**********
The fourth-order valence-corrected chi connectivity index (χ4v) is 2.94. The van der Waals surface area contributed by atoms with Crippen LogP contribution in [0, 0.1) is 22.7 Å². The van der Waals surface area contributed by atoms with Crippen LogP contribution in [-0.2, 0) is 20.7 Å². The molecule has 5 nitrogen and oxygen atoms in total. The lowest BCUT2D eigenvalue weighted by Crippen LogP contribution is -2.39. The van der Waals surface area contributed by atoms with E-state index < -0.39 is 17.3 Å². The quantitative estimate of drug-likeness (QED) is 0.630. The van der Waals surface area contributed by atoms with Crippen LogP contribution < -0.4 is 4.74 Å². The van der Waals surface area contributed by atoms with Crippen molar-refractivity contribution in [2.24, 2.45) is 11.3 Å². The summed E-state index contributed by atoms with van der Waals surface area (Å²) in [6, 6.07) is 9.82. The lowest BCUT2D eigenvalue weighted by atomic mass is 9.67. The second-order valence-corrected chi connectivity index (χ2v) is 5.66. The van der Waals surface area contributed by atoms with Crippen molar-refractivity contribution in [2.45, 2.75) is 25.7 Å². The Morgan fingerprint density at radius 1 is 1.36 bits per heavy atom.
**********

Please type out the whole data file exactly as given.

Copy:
The fourth-order valence-corrected chi connectivity index (χ4v) is 2.94. The van der Waals surface area contributed by atoms with Crippen LogP contribution in [0, 0.1) is 22.7 Å². The van der Waals surface area contributed by atoms with Crippen LogP contribution in [-0.2, 0) is 20.7 Å². The molecule has 5 nitrogen and oxygen atoms in total. The lowest BCUT2D eigenvalue weighted by Crippen LogP contribution is -2.39. The van der Waals surface area contributed by atoms with E-state index < -0.39 is 17.3 Å². The quantitative estimate of drug-likeness (QED) is 0.630. The van der Waals surface area contributed by atoms with Crippen LogP contribution < -0.4 is 4.74 Å². The van der Waals surface area contributed by atoms with Crippen molar-refractivity contribution in [2.24, 2.45) is 11.3 Å². The summed E-state index contributed by atoms with van der Waals surface area (Å²) in [6, 6.07) is 9.82. The lowest BCUT2D eigenvalue weighted by atomic mass is 9.67. The second-order valence-corrected chi connectivity index (χ2v) is 5.66. The van der Waals surface area contributed by atoms with Crippen molar-refractivity contribution in [2.45, 2.75) is 25.7 Å². The Morgan fingerprint density at radius 1 is 1.36 bits per heavy atom.